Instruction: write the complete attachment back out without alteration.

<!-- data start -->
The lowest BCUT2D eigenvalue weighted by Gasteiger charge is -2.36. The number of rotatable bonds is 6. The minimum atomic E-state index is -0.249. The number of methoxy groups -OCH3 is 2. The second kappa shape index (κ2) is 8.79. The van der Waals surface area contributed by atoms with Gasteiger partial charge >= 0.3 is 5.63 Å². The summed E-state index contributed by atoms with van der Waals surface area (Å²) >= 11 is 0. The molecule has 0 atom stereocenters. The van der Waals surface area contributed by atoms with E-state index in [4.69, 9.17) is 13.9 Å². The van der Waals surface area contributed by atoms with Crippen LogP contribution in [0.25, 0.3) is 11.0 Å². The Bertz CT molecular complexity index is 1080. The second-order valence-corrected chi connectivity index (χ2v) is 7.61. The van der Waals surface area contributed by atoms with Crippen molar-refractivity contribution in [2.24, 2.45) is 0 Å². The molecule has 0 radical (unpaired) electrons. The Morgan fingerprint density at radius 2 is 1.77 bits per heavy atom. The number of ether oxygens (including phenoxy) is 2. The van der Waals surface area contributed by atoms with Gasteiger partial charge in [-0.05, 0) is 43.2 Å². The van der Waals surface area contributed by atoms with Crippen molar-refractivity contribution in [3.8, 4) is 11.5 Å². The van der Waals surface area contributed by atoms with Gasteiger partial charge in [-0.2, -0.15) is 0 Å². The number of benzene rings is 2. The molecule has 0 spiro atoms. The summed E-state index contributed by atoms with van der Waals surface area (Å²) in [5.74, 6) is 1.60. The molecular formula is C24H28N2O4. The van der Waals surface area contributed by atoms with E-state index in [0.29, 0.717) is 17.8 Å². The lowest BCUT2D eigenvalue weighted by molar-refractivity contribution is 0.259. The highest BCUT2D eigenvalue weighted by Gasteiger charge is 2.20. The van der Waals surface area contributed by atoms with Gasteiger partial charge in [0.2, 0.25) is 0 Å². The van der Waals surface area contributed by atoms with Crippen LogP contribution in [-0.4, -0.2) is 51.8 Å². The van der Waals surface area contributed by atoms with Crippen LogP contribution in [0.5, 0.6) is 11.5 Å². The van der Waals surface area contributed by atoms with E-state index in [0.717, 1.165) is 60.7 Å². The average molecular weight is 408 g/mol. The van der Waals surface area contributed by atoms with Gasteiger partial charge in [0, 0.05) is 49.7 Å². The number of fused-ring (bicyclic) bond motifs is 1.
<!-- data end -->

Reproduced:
The lowest BCUT2D eigenvalue weighted by Gasteiger charge is -2.36. The number of rotatable bonds is 6. The minimum atomic E-state index is -0.249. The number of methoxy groups -OCH3 is 2. The second kappa shape index (κ2) is 8.79. The van der Waals surface area contributed by atoms with Gasteiger partial charge >= 0.3 is 5.63 Å². The summed E-state index contributed by atoms with van der Waals surface area (Å²) >= 11 is 0. The molecule has 0 atom stereocenters. The van der Waals surface area contributed by atoms with E-state index in [4.69, 9.17) is 13.9 Å². The van der Waals surface area contributed by atoms with Crippen LogP contribution in [0.25, 0.3) is 11.0 Å². The Bertz CT molecular complexity index is 1080. The second-order valence-corrected chi connectivity index (χ2v) is 7.61. The van der Waals surface area contributed by atoms with Crippen molar-refractivity contribution in [2.24, 2.45) is 0 Å². The molecule has 0 radical (unpaired) electrons. The Morgan fingerprint density at radius 2 is 1.77 bits per heavy atom. The number of ether oxygens (including phenoxy) is 2. The van der Waals surface area contributed by atoms with Gasteiger partial charge in [-0.05, 0) is 43.2 Å². The van der Waals surface area contributed by atoms with Crippen molar-refractivity contribution in [3.8, 4) is 11.5 Å². The van der Waals surface area contributed by atoms with Gasteiger partial charge in [-0.2, -0.15) is 0 Å². The number of benzene rings is 2. The molecule has 0 spiro atoms. The summed E-state index contributed by atoms with van der Waals surface area (Å²) in [5.74, 6) is 1.60. The molecular formula is C24H28N2O4. The van der Waals surface area contributed by atoms with E-state index in [0.29, 0.717) is 17.8 Å². The lowest BCUT2D eigenvalue weighted by molar-refractivity contribution is 0.259. The highest BCUT2D eigenvalue weighted by Gasteiger charge is 2.20. The van der Waals surface area contributed by atoms with Gasteiger partial charge in [0.2, 0.25) is 0 Å². The van der Waals surface area contributed by atoms with Crippen LogP contribution in [-0.4, -0.2) is 51.8 Å². The van der Waals surface area contributed by atoms with Crippen LogP contribution in [0.5, 0.6) is 11.5 Å². The van der Waals surface area contributed by atoms with E-state index in [0.717, 1.165) is 60.7 Å². The average molecular weight is 408 g/mol. The van der Waals surface area contributed by atoms with Gasteiger partial charge in [0, 0.05) is 49.7 Å². The number of fused-ring (bicyclic) bond motifs is 1.